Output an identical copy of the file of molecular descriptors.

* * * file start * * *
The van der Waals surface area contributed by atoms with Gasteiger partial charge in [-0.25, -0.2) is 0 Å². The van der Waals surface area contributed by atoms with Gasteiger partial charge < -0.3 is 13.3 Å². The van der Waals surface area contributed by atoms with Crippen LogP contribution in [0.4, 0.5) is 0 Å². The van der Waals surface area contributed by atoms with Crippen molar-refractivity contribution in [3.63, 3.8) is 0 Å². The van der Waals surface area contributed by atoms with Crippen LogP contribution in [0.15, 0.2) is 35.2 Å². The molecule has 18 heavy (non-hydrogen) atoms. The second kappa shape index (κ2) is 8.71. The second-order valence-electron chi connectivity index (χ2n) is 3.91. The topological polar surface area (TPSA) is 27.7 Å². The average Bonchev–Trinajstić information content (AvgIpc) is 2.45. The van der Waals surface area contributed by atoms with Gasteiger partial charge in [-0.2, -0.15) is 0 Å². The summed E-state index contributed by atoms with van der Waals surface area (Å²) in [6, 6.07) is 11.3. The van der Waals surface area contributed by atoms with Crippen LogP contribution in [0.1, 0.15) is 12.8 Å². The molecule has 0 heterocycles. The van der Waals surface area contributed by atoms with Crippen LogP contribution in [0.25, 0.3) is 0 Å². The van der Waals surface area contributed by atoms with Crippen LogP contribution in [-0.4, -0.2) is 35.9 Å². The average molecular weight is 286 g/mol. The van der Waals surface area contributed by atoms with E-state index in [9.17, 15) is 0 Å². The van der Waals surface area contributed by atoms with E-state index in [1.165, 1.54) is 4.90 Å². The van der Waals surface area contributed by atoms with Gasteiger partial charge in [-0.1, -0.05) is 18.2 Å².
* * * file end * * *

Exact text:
The van der Waals surface area contributed by atoms with Gasteiger partial charge in [-0.25, -0.2) is 0 Å². The van der Waals surface area contributed by atoms with Gasteiger partial charge < -0.3 is 13.3 Å². The van der Waals surface area contributed by atoms with Crippen LogP contribution in [0.4, 0.5) is 0 Å². The van der Waals surface area contributed by atoms with Crippen molar-refractivity contribution in [3.63, 3.8) is 0 Å². The van der Waals surface area contributed by atoms with Crippen LogP contribution in [0.15, 0.2) is 35.2 Å². The molecule has 18 heavy (non-hydrogen) atoms. The second kappa shape index (κ2) is 8.71. The second-order valence-electron chi connectivity index (χ2n) is 3.91. The topological polar surface area (TPSA) is 27.7 Å². The average Bonchev–Trinajstić information content (AvgIpc) is 2.45. The van der Waals surface area contributed by atoms with Gasteiger partial charge in [-0.2, -0.15) is 0 Å². The summed E-state index contributed by atoms with van der Waals surface area (Å²) in [6, 6.07) is 11.3. The van der Waals surface area contributed by atoms with Crippen LogP contribution in [0.1, 0.15) is 12.8 Å². The molecule has 0 heterocycles. The van der Waals surface area contributed by atoms with Crippen LogP contribution in [0.25, 0.3) is 0 Å². The van der Waals surface area contributed by atoms with Crippen LogP contribution in [-0.4, -0.2) is 35.9 Å². The average molecular weight is 286 g/mol. The van der Waals surface area contributed by atoms with E-state index in [9.17, 15) is 0 Å². The van der Waals surface area contributed by atoms with E-state index in [1.165, 1.54) is 4.90 Å². The van der Waals surface area contributed by atoms with Gasteiger partial charge in [-0.1, -0.05) is 18.2 Å².